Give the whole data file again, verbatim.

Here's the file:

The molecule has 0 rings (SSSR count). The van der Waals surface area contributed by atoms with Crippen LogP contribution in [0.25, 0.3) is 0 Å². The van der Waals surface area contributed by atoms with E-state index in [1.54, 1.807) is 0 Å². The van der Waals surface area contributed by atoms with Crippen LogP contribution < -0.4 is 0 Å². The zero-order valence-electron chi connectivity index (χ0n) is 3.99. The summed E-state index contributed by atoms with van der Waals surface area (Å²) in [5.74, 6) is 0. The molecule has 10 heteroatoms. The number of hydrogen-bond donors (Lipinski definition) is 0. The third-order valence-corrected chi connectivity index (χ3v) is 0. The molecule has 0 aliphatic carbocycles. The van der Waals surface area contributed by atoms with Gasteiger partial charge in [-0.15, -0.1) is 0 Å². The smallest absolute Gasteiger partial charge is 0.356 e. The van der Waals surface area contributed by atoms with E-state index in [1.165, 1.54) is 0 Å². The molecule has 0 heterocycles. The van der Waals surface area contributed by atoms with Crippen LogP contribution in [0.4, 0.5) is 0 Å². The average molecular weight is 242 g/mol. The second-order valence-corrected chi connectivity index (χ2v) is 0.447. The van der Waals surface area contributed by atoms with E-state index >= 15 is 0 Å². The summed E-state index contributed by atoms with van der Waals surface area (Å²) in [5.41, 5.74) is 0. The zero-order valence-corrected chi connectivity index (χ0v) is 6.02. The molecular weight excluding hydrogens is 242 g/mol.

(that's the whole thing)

The molecule has 0 rings (SSSR count). The van der Waals surface area contributed by atoms with Crippen LogP contribution in [0.25, 0.3) is 0 Å². The van der Waals surface area contributed by atoms with E-state index in [1.54, 1.807) is 0 Å². The van der Waals surface area contributed by atoms with Crippen LogP contribution < -0.4 is 0 Å². The zero-order valence-electron chi connectivity index (χ0n) is 3.99. The summed E-state index contributed by atoms with van der Waals surface area (Å²) in [5.74, 6) is 0. The molecule has 10 heteroatoms. The number of hydrogen-bond donors (Lipinski definition) is 0. The third-order valence-corrected chi connectivity index (χ3v) is 0. The molecule has 0 aliphatic carbocycles. The van der Waals surface area contributed by atoms with Gasteiger partial charge in [-0.15, -0.1) is 0 Å². The smallest absolute Gasteiger partial charge is 0.356 e. The van der Waals surface area contributed by atoms with E-state index in [1.165, 1.54) is 0 Å². The molecule has 0 heterocycles. The van der Waals surface area contributed by atoms with Crippen LogP contribution in [0.4, 0.5) is 0 Å². The average molecular weight is 242 g/mol. The second-order valence-corrected chi connectivity index (χ2v) is 0.447. The van der Waals surface area contributed by atoms with E-state index >= 15 is 0 Å². The summed E-state index contributed by atoms with van der Waals surface area (Å²) in [5.41, 5.74) is 0. The zero-order valence-corrected chi connectivity index (χ0v) is 6.02. The molecular weight excluding hydrogens is 242 g/mol.